Think Like a Physicist

"A physicist needs to decide what features of the problem are relevant and which features can be ignored, how to represent the problem in different ways..."

"There is a growing realization that nurturing scientists for the 21st century requires engaging students in the processes of doing science. For students to be engaged in the process of doing physics, they need to learn to think like a physicist... For example, when solving an experimental problem, a physicist needs to decide what features of the problem are relevant and which features can be ignored, how to represent the problem in different ways, including mathematical expressions, how to use available equipment to collect necessary data, how to analyze the data, and how to evaluate the results.

Car culture and suburban sprawl create rifts in society, claims study

New research links urban planning and political polarization.

Pixabay
Politics & Current Affairs
  • Canadian researchers find that excessive reliance on cars changes political views.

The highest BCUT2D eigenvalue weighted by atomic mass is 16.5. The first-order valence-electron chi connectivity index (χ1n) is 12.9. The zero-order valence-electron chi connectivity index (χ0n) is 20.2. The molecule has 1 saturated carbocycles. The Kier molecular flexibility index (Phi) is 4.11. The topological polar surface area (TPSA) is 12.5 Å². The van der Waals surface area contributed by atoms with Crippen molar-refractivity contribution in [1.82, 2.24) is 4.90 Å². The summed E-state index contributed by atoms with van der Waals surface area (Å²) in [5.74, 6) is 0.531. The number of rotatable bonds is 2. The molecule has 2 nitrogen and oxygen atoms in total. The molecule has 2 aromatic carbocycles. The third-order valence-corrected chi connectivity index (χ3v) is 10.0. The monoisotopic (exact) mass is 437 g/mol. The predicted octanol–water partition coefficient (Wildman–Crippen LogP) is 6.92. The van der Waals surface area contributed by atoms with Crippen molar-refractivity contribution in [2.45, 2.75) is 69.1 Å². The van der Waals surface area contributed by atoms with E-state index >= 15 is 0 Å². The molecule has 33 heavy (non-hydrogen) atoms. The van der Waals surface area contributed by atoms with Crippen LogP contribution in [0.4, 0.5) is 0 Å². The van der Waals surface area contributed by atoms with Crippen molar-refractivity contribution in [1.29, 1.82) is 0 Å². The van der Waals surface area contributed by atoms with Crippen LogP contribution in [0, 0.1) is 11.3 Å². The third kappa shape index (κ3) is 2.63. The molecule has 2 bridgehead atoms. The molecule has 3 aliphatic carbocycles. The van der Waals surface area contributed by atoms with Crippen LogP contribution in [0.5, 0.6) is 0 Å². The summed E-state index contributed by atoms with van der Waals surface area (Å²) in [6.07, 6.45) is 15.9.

• Decades of car-centric urban planning normalized unsustainable lifestyles.
  • People who prefer personal comfort elect politicians who represent such views.
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Scientists reverse hair loss by making scalp "smell" sandalwood

It turns out the human scalp has an olfactory receptor that seems to play a crucial role in regulating hair follicle growth and death.

Photo: malehmann via Flickr
Surprising Science
  • Scientists treated scalp tissue with a chemical that mimics the odor of sandalwood.
  • This chemical bound to an olfactory receptor in the scalp and stimulated hair growth.
  • The treatment could soon be available to the public.
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NASA astronomer Michelle Thaller on ​the multiple dimensions of space and human sexuality

Science and the squishiness of the human mind. The joys of wearing whatever the hell you want, and so much more.

Flickr / 13winds
Think Again Podcasts
  • Why can't we have a human-sized cat tree?
  • What would happen if you got a spoonful of a neutron star?
  • Why do we insist on dividing our wonderfully complex selves into boring little boxes
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